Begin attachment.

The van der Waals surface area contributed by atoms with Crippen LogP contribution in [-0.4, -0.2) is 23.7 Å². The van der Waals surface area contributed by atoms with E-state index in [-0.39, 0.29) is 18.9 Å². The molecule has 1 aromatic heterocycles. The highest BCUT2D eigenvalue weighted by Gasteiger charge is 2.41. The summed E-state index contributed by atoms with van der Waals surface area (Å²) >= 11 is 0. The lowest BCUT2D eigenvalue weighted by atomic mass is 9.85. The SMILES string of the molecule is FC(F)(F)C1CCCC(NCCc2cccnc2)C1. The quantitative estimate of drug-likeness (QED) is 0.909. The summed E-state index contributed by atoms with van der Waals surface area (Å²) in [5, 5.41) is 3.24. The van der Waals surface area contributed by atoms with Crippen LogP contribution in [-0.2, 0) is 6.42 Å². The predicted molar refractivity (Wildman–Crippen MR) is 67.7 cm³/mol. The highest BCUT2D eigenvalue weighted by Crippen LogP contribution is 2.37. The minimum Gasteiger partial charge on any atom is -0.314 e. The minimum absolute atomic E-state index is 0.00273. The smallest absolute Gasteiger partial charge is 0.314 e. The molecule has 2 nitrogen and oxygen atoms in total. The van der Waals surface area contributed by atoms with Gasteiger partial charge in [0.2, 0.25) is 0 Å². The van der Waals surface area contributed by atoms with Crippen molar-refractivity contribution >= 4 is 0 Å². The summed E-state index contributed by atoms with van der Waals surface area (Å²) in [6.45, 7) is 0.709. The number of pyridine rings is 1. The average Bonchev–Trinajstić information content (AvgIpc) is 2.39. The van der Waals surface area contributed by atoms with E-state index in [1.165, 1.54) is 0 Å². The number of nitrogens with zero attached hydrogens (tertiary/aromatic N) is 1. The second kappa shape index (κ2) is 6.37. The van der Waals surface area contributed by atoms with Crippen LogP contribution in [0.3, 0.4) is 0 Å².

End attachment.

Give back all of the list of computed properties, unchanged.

The van der Waals surface area contributed by atoms with Crippen LogP contribution in [-0.4, -0.2) is 23.7 Å². The van der Waals surface area contributed by atoms with E-state index in [-0.39, 0.29) is 18.9 Å². The molecule has 1 aromatic heterocycles. The highest BCUT2D eigenvalue weighted by Gasteiger charge is 2.41. The summed E-state index contributed by atoms with van der Waals surface area (Å²) >= 11 is 0. The lowest BCUT2D eigenvalue weighted by atomic mass is 9.85. The SMILES string of the molecule is FC(F)(F)C1CCCC(NCCc2cccnc2)C1. The quantitative estimate of drug-likeness (QED) is 0.909. The summed E-state index contributed by atoms with van der Waals surface area (Å²) in [5, 5.41) is 3.24. The van der Waals surface area contributed by atoms with Crippen LogP contribution in [-0.2, 0) is 6.42 Å². The predicted molar refractivity (Wildman–Crippen MR) is 67.7 cm³/mol. The highest BCUT2D eigenvalue weighted by Crippen LogP contribution is 2.37. The minimum Gasteiger partial charge on any atom is -0.314 e. The minimum absolute atomic E-state index is 0.00273. The smallest absolute Gasteiger partial charge is 0.314 e. The molecule has 2 nitrogen and oxygen atoms in total. The van der Waals surface area contributed by atoms with Gasteiger partial charge in [0.2, 0.25) is 0 Å². The van der Waals surface area contributed by atoms with Crippen molar-refractivity contribution >= 4 is 0 Å². The summed E-state index contributed by atoms with van der Waals surface area (Å²) in [6.45, 7) is 0.709. The number of pyridine rings is 1. The average Bonchev–Trinajstić information content (AvgIpc) is 2.39. The van der Waals surface area contributed by atoms with E-state index in [1.165, 1.54) is 0 Å². The number of nitrogens with zero attached hydrogens (tertiary/aromatic N) is 1. The second kappa shape index (κ2) is 6.37. The van der Waals surface area contributed by atoms with Crippen LogP contribution in [0.3, 0.4) is 0 Å².